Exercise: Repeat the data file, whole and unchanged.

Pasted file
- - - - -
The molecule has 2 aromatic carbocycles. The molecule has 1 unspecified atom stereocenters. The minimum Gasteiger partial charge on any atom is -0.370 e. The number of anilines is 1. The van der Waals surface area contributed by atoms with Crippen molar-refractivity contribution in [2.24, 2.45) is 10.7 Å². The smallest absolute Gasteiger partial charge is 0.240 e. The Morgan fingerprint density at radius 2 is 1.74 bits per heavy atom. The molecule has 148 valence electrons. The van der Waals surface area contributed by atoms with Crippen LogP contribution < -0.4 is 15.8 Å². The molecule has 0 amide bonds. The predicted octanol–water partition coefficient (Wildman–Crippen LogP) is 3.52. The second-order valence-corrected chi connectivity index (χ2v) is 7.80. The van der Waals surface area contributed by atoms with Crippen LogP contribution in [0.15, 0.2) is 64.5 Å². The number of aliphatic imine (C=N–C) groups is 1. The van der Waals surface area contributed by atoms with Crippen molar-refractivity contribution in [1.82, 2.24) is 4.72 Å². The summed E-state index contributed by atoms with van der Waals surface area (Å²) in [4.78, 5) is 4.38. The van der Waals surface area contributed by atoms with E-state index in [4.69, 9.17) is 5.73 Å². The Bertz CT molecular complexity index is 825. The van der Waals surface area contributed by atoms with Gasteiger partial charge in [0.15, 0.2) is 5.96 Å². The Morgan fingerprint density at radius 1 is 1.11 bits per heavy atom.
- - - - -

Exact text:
The molecule has 2 aromatic carbocycles. The molecule has 1 unspecified atom stereocenters. The minimum Gasteiger partial charge on any atom is -0.370 e. The number of anilines is 1. The van der Waals surface area contributed by atoms with Crippen molar-refractivity contribution in [2.24, 2.45) is 10.7 Å². The smallest absolute Gasteiger partial charge is 0.240 e. The Morgan fingerprint density at radius 2 is 1.74 bits per heavy atom. The molecule has 148 valence electrons. The van der Waals surface area contributed by atoms with Crippen LogP contribution < -0.4 is 15.8 Å². The molecule has 0 amide bonds. The predicted octanol–water partition coefficient (Wildman–Crippen LogP) is 3.52. The second-order valence-corrected chi connectivity index (χ2v) is 7.80. The van der Waals surface area contributed by atoms with Crippen LogP contribution in [0.15, 0.2) is 64.5 Å². The number of aliphatic imine (C=N–C) groups is 1. The van der Waals surface area contributed by atoms with Crippen molar-refractivity contribution in [1.82, 2.24) is 4.72 Å². The summed E-state index contributed by atoms with van der Waals surface area (Å²) in [4.78, 5) is 4.38. The van der Waals surface area contributed by atoms with E-state index in [4.69, 9.17) is 5.73 Å². The Bertz CT molecular complexity index is 825. The van der Waals surface area contributed by atoms with Gasteiger partial charge in [0.15, 0.2) is 5.96 Å². The Morgan fingerprint density at radius 1 is 1.11 bits per heavy atom.